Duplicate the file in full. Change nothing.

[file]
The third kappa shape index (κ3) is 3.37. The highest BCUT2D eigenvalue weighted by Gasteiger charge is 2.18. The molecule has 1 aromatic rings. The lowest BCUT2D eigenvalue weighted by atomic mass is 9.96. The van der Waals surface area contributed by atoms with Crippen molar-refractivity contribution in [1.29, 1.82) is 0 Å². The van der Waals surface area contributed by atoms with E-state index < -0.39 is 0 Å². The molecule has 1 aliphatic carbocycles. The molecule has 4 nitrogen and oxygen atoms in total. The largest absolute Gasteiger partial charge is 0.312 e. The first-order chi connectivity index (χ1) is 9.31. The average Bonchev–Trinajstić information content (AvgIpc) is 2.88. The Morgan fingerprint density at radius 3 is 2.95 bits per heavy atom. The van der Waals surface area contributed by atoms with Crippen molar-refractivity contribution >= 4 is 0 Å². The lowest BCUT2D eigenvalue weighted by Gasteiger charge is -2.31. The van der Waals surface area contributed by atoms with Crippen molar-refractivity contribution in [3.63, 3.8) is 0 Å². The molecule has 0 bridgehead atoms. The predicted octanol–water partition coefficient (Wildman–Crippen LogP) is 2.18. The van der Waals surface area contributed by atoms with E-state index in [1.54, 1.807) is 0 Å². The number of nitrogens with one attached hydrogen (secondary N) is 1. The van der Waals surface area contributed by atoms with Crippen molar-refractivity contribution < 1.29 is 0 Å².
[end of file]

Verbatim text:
The third kappa shape index (κ3) is 3.37. The highest BCUT2D eigenvalue weighted by Gasteiger charge is 2.18. The molecule has 1 aromatic rings. The lowest BCUT2D eigenvalue weighted by atomic mass is 9.96. The van der Waals surface area contributed by atoms with Crippen molar-refractivity contribution in [1.29, 1.82) is 0 Å². The van der Waals surface area contributed by atoms with E-state index < -0.39 is 0 Å². The molecule has 1 aliphatic carbocycles. The molecule has 4 nitrogen and oxygen atoms in total. The largest absolute Gasteiger partial charge is 0.312 e. The first-order chi connectivity index (χ1) is 9.31. The average Bonchev–Trinajstić information content (AvgIpc) is 2.88. The Morgan fingerprint density at radius 3 is 2.95 bits per heavy atom. The van der Waals surface area contributed by atoms with Crippen molar-refractivity contribution >= 4 is 0 Å². The lowest BCUT2D eigenvalue weighted by Gasteiger charge is -2.31. The van der Waals surface area contributed by atoms with Crippen molar-refractivity contribution in [3.63, 3.8) is 0 Å². The molecule has 0 bridgehead atoms. The predicted octanol–water partition coefficient (Wildman–Crippen LogP) is 2.18. The van der Waals surface area contributed by atoms with E-state index in [1.54, 1.807) is 0 Å². The number of nitrogens with one attached hydrogen (secondary N) is 1. The van der Waals surface area contributed by atoms with Crippen molar-refractivity contribution < 1.29 is 0 Å².